James Wilson, Beard notes, "developed a lucrative practice at Carlisle" before becoming "one of the directors of the Bank of North America on its incorporation in 1781".[129] A member of the , Wilson "held shares to the amount of at least one million acres".[130] John Blair was "one of the most respectable men in Virginia, both on account of his Family as well as fortune".[131] Another source notes that Blair "was a member of a prominent Virginia family. His father served on the Virginia Council and was for a time acting Royal governor. His granduncle, James Blair, was founder and first president of the College of William and Mary."[132] John Rutledge was elected Governor of South Carolina at a time when the Constitution of that state set, as a qualification for the office, ownership of "a settled plantation or freehold ... of the value of at least ten thousand pounds currency, clear of debt".[133] Oliver Ellsworth "rose rapidly to wealth and power in the bar of his native state" with "earnings... unrivalled in his own day and unexampled in the history of the colony", developing "a fortune which for the times and the country was quite uncommonly large".[134] Bushrod Washington was the nephew of George Washington, who was at the time of the younger Washington's appointment the immediate past President of the United States and one of the wealthiest men in the country.[135]

"About three-fifths of those named to the Supreme Court personally knew the President who nominated them".[92] There have been exceptions to the typical portrait of justices growing up middle class or wealthy. For example, the family of Sherman Minton went through a period of impoverishment during his childhood, resulting from the disability of his father due to a heat stroke.[136]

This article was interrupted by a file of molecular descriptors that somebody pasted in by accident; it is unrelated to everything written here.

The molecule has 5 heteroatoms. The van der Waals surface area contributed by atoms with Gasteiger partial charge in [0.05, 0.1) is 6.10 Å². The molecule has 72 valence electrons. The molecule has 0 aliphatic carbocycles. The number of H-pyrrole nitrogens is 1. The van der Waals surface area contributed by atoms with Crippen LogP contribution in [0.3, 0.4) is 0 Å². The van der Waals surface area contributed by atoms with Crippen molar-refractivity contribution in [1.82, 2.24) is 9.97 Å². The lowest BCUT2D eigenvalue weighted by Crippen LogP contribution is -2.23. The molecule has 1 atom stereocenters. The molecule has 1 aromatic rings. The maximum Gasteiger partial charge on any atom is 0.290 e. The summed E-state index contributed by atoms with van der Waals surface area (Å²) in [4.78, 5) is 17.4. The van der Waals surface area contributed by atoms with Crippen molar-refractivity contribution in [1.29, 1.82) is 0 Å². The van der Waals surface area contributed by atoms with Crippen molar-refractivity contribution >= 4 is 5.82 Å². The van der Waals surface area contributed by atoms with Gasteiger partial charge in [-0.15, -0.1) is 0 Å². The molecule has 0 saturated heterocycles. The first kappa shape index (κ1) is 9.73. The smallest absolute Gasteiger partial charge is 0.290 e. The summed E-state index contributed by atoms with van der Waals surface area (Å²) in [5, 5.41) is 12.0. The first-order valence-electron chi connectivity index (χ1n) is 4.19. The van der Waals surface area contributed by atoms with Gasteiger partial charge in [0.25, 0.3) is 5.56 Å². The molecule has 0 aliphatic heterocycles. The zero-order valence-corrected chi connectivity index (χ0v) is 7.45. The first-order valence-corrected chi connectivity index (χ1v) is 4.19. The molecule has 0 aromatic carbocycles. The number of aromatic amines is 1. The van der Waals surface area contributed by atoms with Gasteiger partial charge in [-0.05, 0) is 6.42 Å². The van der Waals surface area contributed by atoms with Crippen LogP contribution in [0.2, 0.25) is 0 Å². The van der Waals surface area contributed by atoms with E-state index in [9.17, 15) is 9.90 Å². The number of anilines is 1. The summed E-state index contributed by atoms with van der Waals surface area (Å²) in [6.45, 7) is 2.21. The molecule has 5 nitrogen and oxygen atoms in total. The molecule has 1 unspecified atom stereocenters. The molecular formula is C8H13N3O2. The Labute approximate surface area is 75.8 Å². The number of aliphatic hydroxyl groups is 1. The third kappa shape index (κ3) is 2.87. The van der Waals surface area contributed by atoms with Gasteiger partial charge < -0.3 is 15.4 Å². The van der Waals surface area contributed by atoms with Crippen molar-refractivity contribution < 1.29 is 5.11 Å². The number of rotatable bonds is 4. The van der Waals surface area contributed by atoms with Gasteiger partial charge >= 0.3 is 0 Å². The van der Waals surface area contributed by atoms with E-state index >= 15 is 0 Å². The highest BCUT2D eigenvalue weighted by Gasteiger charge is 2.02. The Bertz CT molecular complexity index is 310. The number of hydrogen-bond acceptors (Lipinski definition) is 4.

In 2008, seven of the nine sitting justices were millionaires, and the remaining two were close to that level of wealth.[137] Historian Howard Zinn, in his 1980 book A People's History of the United States, argues that the justices cannot be neutral in matters between rich and poor, as they are almost always from the upper class.[138] Chief Justice Roberts is the son of an executive with Bethlehem Steel; Justice Stevens was born into a wealthy Chicago family;[139] and Justices Kennedy and Breyer both had fathers who were successful attorneys. Justices Alito and Scalia both had educated (and education-minded) parents: Scalia's father was a highly educated college professor and Alito's father was a high school teacher before becoming "a long-time employee of the New Jersey state legislature".[140] Only Justices Thomas and Sotomayor have been regarded as coming from a lower-class background. One authority states that "Thomas grew up in poverty. The Pin Point community he lived in lacked a sewage system and paved roads. Its inhabitants dwelled in destitution and earned but a few cents each day performing manual labor".[141] The depth of Thomas's poverty has been disputed by suggestions of "ample evidence to suggest that Thomas enjoyed, by and large, a middle-class upbringing".[142]

Financial disclosures[]

Beginning in 1979, the Ethics in Government Act of 1978 required federal officials, including the justices, to file annual disclosures of their income and assets.[143] These disclosures provide a snapshot into the wealth of the justices, reported within broad ranges, from year to year since 1979. In the first such set of disclosures, only two justices were revealed to be millionaires: Potter Stewart[144] and Lewis F. Powell,[145] with Chief Justice Warren Burger coming in third with about $600,000 in holdings.[144] The least wealthy Justice was Thurgood Marshall.[144]

The 1982 report disclosed that newly appointed Justice Sandra Day O'Connor was a millionaire, and the second-wealthiest Justice on the Court (after Powell).[146] The remaining justices listed assets in the range of tens of thousands to a few hundred-thousand, with the exception of Thurgood Marshall, who "reported no assets or investment income of more than $100".[146] The 1985 report had the justices in relatively the same positions,[147] while the 1992 report had O'Connor as the wealthiest member of the Court, with Stevens being the only other millionaire, most other justices reporting assets averaging around a half million dollars, and the two newest justices, Clarence Thomas and David Souter, reporting assets of at least $65,000.[148] (In 2011, however, it was revealed that Thomas had misstated his income going back to at least 1989.[149][150][151])